Voting has concluded in a hotly contested by-election seen as a key test for ousted Pakistani prime minister Nawaz Sharif’s ruling PML-N party in its political heartland of Lahore.
Long lines of voters were seen at many of the NA-120 electoral constituency’s 220 polling stations in the eastern city, capital of Punjab province, on Sunday. Results are expected to be announced later in the day.
Sharif’s wife Kulsoom, 66, is contesting the seat vacated by him after his dismissal by the country’s Supreme Court in July over an omission in his parliamentary wealth declarations.
Her campaign has been spearheaded by Maryam Nawaz, the couple’s daughter and Nawaz’ political heir apparent, in her first real foray into electoral politics. Kulsoom herself is undergoing treatment in the United Kingdom for her recently diagnosed lymphoma
The constituency, home to almost half a million of Lahore’s 11 million residents, is deep in the heart of the old city, and is considered a Sharif stronghold. His party has not lost the seat since it began contesting elections in 1985.
“It’s very difficult for them to take this from us,” said Sohail Butt, 48, a PML-N voter in the Mozang area of the city. “In our area, work only gets done if you go through [the PML-N’s] workers.”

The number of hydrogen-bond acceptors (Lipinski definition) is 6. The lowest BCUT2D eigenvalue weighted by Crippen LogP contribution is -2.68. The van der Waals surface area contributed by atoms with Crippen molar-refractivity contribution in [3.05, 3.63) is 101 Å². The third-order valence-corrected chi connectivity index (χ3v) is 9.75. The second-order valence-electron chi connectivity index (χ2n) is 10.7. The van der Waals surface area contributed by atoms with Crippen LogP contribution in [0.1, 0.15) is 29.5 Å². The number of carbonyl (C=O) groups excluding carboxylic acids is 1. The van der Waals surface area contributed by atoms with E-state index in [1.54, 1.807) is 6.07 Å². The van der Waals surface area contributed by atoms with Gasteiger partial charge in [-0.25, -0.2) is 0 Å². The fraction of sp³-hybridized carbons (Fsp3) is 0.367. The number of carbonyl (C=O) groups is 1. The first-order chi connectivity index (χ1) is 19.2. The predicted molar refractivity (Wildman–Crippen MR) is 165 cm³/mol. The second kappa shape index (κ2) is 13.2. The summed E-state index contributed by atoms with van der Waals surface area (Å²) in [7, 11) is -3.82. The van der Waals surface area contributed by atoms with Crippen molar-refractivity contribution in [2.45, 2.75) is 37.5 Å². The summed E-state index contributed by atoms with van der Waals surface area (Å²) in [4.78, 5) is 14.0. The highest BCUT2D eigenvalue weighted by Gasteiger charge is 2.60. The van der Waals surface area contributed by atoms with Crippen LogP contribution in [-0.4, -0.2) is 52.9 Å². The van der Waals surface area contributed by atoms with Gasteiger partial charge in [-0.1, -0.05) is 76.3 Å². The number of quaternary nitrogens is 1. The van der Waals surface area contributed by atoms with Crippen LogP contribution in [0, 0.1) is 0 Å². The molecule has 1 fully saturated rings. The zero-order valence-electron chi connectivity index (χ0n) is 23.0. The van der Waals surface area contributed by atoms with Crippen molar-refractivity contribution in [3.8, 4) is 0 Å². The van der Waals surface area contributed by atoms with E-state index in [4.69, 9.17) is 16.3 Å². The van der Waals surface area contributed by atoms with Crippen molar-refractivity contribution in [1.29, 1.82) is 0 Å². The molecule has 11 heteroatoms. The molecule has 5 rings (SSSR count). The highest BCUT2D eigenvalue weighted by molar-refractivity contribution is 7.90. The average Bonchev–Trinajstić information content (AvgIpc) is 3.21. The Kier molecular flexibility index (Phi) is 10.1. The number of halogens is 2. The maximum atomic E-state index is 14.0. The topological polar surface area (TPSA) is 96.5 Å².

Arif Khan, 32, a voter from the working class Bilal Ganj neighbourhood, said he voted for Sharif’s party because of its overhaul of the road, sewerage, and water network in his area.
Pakistan Tehreek-e-Insaf (PTI) voters, meanwhile, appeared to be motivated to vote more on national issues, rather than connection to their party’s local networks.
“I see this is as the first main test for Nawaz Sharif [after his dismissal],” said Zeeshan Khan, 22, a student at Punjab University. “This is a way for the people to show whether they still stand with the PML-N after the verdict.”
Workers at a PTI electoral camp office responded good-naturedly with cries of “Thieves! Thieves!”
Not all exchanges on Sunday were as friendly, however, with minor scuffles reported between PML-N and PTI activists off the city’s main Mall road.